Obama Israel Trip: Obama Should Keep the Palestinians in Mind Too — Not Just Israelis
On the eve of President Barack Obama’s first trip to Israel and the West Bank as president, he has been the target of criticism over his administration’s unconditional support for Israel. The White House has downplayed expectations for the trip, simply saying that the administration is "willing to continue to play a facilitating role" in the region — although the only thing the U.S. is really facilitating is the continuation of the Israeli occupation. Obama has taken with him no new proposals for the peace process, nor does he have plans to put pressure on Israel to work toward a Palestinian state.
Critics, however, have argued that this is exactly what he should be doing. Interestingly, as Chris McGreal reports in the Guardian, it is supporters of Israel in the U.S. who are arguing that Obama needs to take a tougher stance toward Israel and push for the creation of a Palestinian state in order to "save Israel from itself."
This criticism is based on concerns that the changing demographics in the region are endangering Israel’s continued existence as a Jewish state. And yet while any criticism of America’s unconditional support for Israel should be welcomed, the criticisms are limited and one-sided in that they largely ignore the Palestinians' side of the situation.
While in Israel and the West Bank, Obama will simply be undertaking what the Los Angeles Times aptly labelled a "listening mission." However, a study presented last month by Hebrew University professor and demographic expert Sergio DellaPergola highlighted the demographic changes in the region, showing that Jewish people now constitute a minority of the people under Israeli rule in Israel, the West Bank, and Gaza. In light of this, some critics argue "Israel's democratic and Jewish character are threatened by its reluctance to give up territory to an independent Palestine"; hence, the U.S. government should become more actively engaged in the push for a two-state solution.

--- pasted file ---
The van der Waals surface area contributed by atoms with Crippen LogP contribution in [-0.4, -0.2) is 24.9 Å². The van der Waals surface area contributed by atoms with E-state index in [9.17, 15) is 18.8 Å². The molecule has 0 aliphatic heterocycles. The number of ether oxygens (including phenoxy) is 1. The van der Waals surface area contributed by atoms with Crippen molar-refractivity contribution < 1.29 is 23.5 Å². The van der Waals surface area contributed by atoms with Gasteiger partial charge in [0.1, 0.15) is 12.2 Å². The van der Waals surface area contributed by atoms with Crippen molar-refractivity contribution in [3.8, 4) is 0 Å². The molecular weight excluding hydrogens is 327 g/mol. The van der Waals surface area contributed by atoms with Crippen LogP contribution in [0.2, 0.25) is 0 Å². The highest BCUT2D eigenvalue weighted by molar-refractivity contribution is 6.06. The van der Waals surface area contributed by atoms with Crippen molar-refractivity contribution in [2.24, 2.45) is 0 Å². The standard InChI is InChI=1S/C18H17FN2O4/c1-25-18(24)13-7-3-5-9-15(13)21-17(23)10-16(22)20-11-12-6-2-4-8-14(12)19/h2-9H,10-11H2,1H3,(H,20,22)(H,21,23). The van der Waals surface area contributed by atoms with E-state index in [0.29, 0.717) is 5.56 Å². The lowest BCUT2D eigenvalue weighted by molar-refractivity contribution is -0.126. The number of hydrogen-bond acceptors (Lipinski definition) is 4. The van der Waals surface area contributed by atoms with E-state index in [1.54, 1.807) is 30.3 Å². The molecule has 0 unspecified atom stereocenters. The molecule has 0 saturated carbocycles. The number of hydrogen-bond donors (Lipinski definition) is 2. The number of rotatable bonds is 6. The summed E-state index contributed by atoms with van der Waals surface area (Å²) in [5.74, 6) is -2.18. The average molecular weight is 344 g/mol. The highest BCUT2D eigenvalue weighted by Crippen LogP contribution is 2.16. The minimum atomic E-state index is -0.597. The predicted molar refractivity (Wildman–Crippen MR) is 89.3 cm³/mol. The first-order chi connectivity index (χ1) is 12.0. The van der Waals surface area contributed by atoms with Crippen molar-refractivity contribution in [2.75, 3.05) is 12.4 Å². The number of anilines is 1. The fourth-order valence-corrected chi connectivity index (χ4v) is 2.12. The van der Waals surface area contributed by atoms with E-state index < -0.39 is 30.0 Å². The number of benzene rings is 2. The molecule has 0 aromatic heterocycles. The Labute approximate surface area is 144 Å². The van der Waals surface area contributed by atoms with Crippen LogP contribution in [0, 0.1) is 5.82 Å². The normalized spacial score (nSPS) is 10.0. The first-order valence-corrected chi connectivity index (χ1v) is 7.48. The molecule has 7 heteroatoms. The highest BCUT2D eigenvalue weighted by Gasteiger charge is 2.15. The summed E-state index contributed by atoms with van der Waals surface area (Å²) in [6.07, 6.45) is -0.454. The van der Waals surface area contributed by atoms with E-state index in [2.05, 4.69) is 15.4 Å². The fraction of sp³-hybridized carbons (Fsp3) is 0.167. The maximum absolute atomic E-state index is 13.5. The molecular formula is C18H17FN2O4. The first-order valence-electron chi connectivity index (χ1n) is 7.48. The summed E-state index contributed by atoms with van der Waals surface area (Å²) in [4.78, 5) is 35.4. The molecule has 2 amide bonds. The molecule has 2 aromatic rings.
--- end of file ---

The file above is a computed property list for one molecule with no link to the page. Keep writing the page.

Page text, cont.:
David Aaron Miller — who was previously an adviser on Middle East policy to six different U.S. secretaries of state and a negotiator on the Israel-Palestine peace process under the Clinton administration — advised Obama to take heed of the demographic situation and emphasized the "importance of acting in the present to avoid future catastrophes." Miller argued, "Demographic trends mean that Israel can't have it all. It can't be a Jewish state, a democratic state, and a state in control of its whole historical land. It can only have two of its objectives at a time."
S Daniel Abraham, an American billionaire and close friend of American and Israeli leaders, echoed Miller’s warning. He argued that in light of DellaPergola’s findings, the "dreaded tipping point — which advocates of the two-solution have been warning about for years — has finally arrived." According to Abraham, "Obama should realize that Israel's continued presence in the West Bank is an existential threat to its continuity as a democratic, Jewish state — and time is not on Israel's side."
The logic of Miller and Abraham’s arguments is that without the establishment of a Palestinian state, Israel will eventually have to find a way to incorporate the Arab population of the West Bank into Israel. According to Abraham, this would either mean that Israel ceases to be a Jewish state, or that the Arabs of the West Bank are denied the right to vote and Israel thus ceases to be a democracy. Clearly both Abraham and Miller favour the third option: the creation of a Palestinian state.
Other Israel supporters, including U.S. Secretary of State John Kerry and the former heads of the Israeli internal security organisation Shin Bet interviewed in The Gatekeepers documentary, have also made the argument that Israel’s occupation is harmful to Israel itself.
Obama can go on "listening," but all the while, the status quo prevails. And while this is most certainly not benefiting the Palestinians, increasingly supporters of Israel are also arguing it endangers Israel.
Although the Obama administration can be rightly criticised for its current policy, this should not simply be done on the basis of how it is affecting Israel and Israelis, but also on the basis of how it is affecting Palestinians. Abraham does mention the Palestinian desire for a homeland, but the overwhelming thrust of the criticisms outlined above is that Obama should push for a two-state solution because of dangers of the status quo to Israel, rather than because of the right of the Palestinians to self-determination. In this equation, Palestinian independence is relegated to a by-product of the desire to preserve a Jewish, democratic Israel.